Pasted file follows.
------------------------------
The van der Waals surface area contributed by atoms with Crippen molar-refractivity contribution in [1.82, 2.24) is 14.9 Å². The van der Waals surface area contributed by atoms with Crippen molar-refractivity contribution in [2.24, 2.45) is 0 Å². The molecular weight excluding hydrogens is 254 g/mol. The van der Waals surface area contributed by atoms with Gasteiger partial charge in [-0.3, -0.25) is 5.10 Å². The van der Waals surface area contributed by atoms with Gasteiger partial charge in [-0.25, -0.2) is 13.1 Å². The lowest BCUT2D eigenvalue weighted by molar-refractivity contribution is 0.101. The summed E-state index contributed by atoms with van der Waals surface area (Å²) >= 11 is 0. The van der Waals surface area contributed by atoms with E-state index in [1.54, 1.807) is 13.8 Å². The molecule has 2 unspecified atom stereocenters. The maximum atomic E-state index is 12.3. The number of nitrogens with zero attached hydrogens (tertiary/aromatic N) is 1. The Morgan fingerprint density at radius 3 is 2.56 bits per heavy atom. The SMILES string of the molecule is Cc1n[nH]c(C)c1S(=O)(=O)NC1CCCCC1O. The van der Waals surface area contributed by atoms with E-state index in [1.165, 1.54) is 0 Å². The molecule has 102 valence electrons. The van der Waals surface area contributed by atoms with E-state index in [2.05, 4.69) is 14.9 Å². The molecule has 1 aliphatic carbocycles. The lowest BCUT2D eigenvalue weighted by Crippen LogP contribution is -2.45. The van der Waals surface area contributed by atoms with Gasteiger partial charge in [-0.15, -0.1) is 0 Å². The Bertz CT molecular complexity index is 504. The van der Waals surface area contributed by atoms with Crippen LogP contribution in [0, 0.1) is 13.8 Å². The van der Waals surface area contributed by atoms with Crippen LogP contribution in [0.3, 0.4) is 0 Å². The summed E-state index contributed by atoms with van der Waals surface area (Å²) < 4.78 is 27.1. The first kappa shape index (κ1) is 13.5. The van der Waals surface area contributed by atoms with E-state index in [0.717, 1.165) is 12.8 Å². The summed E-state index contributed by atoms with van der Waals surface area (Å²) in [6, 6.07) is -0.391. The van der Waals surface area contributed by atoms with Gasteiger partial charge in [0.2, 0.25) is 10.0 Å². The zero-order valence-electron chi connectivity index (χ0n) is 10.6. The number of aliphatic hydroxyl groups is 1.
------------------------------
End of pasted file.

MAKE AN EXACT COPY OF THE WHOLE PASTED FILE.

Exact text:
The van der Waals surface area contributed by atoms with Crippen molar-refractivity contribution in [1.82, 2.24) is 14.9 Å². The van der Waals surface area contributed by atoms with Crippen molar-refractivity contribution in [2.24, 2.45) is 0 Å². The molecular weight excluding hydrogens is 254 g/mol. The van der Waals surface area contributed by atoms with Gasteiger partial charge in [-0.3, -0.25) is 5.10 Å². The van der Waals surface area contributed by atoms with Gasteiger partial charge in [-0.25, -0.2) is 13.1 Å². The lowest BCUT2D eigenvalue weighted by molar-refractivity contribution is 0.101. The summed E-state index contributed by atoms with van der Waals surface area (Å²) >= 11 is 0. The van der Waals surface area contributed by atoms with E-state index in [1.54, 1.807) is 13.8 Å². The molecule has 2 unspecified atom stereocenters. The maximum atomic E-state index is 12.3. The number of nitrogens with zero attached hydrogens (tertiary/aromatic N) is 1. The Morgan fingerprint density at radius 3 is 2.56 bits per heavy atom. The SMILES string of the molecule is Cc1n[nH]c(C)c1S(=O)(=O)NC1CCCCC1O. The van der Waals surface area contributed by atoms with E-state index in [1.165, 1.54) is 0 Å². The molecule has 102 valence electrons. The van der Waals surface area contributed by atoms with E-state index in [2.05, 4.69) is 14.9 Å². The molecule has 1 aliphatic carbocycles. The lowest BCUT2D eigenvalue weighted by Crippen LogP contribution is -2.45. The van der Waals surface area contributed by atoms with Gasteiger partial charge in [-0.15, -0.1) is 0 Å². The Bertz CT molecular complexity index is 504. The van der Waals surface area contributed by atoms with Crippen LogP contribution in [0, 0.1) is 13.8 Å². The van der Waals surface area contributed by atoms with Crippen LogP contribution in [0.3, 0.4) is 0 Å². The summed E-state index contributed by atoms with van der Waals surface area (Å²) < 4.78 is 27.1. The first kappa shape index (κ1) is 13.5. The van der Waals surface area contributed by atoms with E-state index in [0.717, 1.165) is 12.8 Å². The summed E-state index contributed by atoms with van der Waals surface area (Å²) in [6, 6.07) is -0.391. The van der Waals surface area contributed by atoms with Gasteiger partial charge in [0.2, 0.25) is 10.0 Å². The zero-order valence-electron chi connectivity index (χ0n) is 10.6. The number of aliphatic hydroxyl groups is 1.